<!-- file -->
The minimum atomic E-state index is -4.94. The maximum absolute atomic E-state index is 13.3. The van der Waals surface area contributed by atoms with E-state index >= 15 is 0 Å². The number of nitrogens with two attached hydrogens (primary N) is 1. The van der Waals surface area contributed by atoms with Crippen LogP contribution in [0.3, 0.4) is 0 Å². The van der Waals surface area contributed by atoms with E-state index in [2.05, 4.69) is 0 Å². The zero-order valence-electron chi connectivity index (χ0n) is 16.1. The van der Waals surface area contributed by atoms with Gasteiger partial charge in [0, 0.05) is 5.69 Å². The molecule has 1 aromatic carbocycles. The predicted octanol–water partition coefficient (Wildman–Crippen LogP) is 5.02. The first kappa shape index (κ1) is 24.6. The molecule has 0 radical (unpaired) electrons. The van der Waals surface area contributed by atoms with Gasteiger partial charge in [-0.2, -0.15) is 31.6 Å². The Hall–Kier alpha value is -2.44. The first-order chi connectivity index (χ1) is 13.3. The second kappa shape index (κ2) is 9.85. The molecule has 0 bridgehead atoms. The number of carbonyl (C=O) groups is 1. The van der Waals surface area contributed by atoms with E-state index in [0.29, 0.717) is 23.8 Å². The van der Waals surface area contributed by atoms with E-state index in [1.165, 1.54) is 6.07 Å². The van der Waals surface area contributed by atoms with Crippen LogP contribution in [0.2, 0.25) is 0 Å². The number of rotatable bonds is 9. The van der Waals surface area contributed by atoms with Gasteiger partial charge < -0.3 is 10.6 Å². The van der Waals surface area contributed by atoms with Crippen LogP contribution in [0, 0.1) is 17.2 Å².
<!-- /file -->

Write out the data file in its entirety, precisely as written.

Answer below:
The minimum atomic E-state index is -4.94. The maximum absolute atomic E-state index is 13.3. The van der Waals surface area contributed by atoms with E-state index >= 15 is 0 Å². The number of nitrogens with two attached hydrogens (primary N) is 1. The van der Waals surface area contributed by atoms with Crippen LogP contribution in [0.3, 0.4) is 0 Å². The van der Waals surface area contributed by atoms with E-state index in [2.05, 4.69) is 0 Å². The zero-order valence-electron chi connectivity index (χ0n) is 16.1. The van der Waals surface area contributed by atoms with Gasteiger partial charge in [0, 0.05) is 5.69 Å². The molecule has 1 aromatic carbocycles. The predicted octanol–water partition coefficient (Wildman–Crippen LogP) is 5.02. The first kappa shape index (κ1) is 24.6. The molecule has 0 radical (unpaired) electrons. The van der Waals surface area contributed by atoms with Gasteiger partial charge in [-0.2, -0.15) is 31.6 Å². The Hall–Kier alpha value is -2.44. The first-order chi connectivity index (χ1) is 13.3. The second kappa shape index (κ2) is 9.85. The molecule has 0 bridgehead atoms. The number of carbonyl (C=O) groups is 1. The van der Waals surface area contributed by atoms with E-state index in [0.29, 0.717) is 23.8 Å². The van der Waals surface area contributed by atoms with E-state index in [1.165, 1.54) is 6.07 Å². The van der Waals surface area contributed by atoms with Crippen LogP contribution in [0.2, 0.25) is 0 Å². The number of rotatable bonds is 9. The van der Waals surface area contributed by atoms with Gasteiger partial charge < -0.3 is 10.6 Å². The van der Waals surface area contributed by atoms with Crippen LogP contribution in [0, 0.1) is 17.2 Å².